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  • Writer's pictureJordan Thomas

What Therapy is Best for Childhood Trauma?

Updated: Apr 22

What Therapy is Best for Childhood Trauma?

Childhood is often portrayed as a time of joy and innocence. I find in the movies, at least, it's shown as a sacred period to look back upon with fondness. Sadly, this is just not the case for many of us. If your childhood was not the rosy, carefree time that is depicted in the media, you’re not alone. So many times at the clinic, I see folks who have tried to push away memories of their childhood, only to have them surface later in adulthood, or to feel that they are controlled by events of the past. Today, I will talk about how to understand childhood trauma, what it’s impacts are, and most importantly, how to deal from it.

I want to caution the reader: it can be distressing to read about childhood trauma, particularly if you are struggling with its aftermath. Please know that help is available, and you truly can heal. Be mindful of your reactions while you read this blog, and take a pause if you need to.

Understanding Childhood Trauma

Childhood trauma occurs when a child experiences either one event, or a series of events that cause physical, emotional or mental distress and harm. This can include things like being abused or neglected, exposure to domestic violence, or surviving the sudden loss of a loved one. The impact of experiences like these can lead to several distressing symptoms. People who have experienced childhood trauma might experience anxiety, depression, difficulties with trust and relationships, and a disrupted sense of self.

Many people who experience childhood trauma grow up to struggle with low self-worth. I have worked with so many clients who have found difficulties in their close relationships, and being able to trust others. It is important to remember that child abuse or childhood trauma is never your fault, no matter what your emotions might tell you.

Types of Childhood Trauma:

There are many types of trauma that a child may experience, and they might include one or a combination of the following:

  • Physical Abuse: Harm or threat of harm to a child, causing injuries or the potential for injuries.

  • Emotional Abuse: Harm caused by extreme criticism, humiliation, rejection, or other non-physical forms of hostile treatment.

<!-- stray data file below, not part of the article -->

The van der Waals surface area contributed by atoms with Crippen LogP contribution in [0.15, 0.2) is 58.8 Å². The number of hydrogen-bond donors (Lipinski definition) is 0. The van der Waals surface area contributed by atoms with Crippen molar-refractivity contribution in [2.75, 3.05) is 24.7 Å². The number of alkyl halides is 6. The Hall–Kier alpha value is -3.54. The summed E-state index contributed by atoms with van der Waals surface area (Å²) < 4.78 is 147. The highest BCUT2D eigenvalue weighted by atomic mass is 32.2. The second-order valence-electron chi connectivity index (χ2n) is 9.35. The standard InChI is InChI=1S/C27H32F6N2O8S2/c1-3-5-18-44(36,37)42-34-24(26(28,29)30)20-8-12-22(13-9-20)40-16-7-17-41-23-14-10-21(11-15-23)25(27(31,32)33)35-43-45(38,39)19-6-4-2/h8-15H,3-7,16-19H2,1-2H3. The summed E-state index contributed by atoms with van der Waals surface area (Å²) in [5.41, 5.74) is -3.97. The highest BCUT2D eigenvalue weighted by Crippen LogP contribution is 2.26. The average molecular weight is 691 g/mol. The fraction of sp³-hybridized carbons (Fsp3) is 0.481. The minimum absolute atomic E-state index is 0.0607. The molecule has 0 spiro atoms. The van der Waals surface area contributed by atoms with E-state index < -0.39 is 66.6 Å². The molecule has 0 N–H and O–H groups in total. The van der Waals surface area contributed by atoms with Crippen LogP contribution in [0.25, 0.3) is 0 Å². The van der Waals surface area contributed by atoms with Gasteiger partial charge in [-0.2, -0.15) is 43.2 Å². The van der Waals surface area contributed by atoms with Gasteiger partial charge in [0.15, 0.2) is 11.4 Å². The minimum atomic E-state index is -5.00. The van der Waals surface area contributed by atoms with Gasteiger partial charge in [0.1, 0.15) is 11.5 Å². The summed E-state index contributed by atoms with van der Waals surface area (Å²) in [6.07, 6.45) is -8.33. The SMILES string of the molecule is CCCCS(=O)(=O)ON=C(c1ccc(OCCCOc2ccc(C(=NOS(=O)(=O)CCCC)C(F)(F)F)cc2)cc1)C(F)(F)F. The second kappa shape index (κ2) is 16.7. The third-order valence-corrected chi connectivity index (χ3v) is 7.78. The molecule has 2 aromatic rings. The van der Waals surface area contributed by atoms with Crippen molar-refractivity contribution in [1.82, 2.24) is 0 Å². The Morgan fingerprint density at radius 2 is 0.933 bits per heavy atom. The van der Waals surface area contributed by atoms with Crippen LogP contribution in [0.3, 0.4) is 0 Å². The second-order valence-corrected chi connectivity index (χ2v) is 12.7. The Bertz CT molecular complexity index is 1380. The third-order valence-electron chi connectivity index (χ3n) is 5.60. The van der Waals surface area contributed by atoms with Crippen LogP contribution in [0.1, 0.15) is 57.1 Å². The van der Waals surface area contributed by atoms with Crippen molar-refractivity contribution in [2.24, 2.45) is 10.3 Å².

• Sexual Abuse: Engaging a child in sexual activities that they cannot understand, for which they can’t give informed consent, or that violate societal taboos.

  • Neglect: A caregiver’s failure to provide basic needs like food, clothing, medical care, education, or emotional support.

  • Witnessing Domestic Violence: Children who see, hear, or are aware of violence at home, even if they aren't directly abused, suffer trauma.

  • Medical Trauma: Severe injuries or illnesses, surgeries, or painful medical procedures can be traumatic.

  • Natural Disasters: Experiencing events like floods, earthquakes, or fires can be deeply distressing for children.

  • Separation and Loss: The death of a loved one, parental divorce, or being separated from primary caregivers can cause significant trauma.

Impact on Attachment and Relationships

Childhood trauma can particularly influence attachment styles. Attachment styles shape how you form and maintain relationships. The legacy of trauma can cause persistent feelings of insecurity, fear of abandonment, or difficulty in trusting others. If you are able to recognize these patterns, then you are taking a crucial stride toward healing and forming healthier, more fulfilling connections. I have delighted at watching my clients heal, recover and live lives that have deep connections with others.

Types of Therapy for Childhood Trauma

While the journey may be challenging, it’s essential to remember there isn’t a one-size-fits-all approach for therapy. If a therapist tells you that they have “the answer” for healing a legacy of trauma experienced in your formative years, please be cautious. Everyone is different, and often, it is the nature of the relationship between the therapist and the client that proves to be the most impactful way of healing.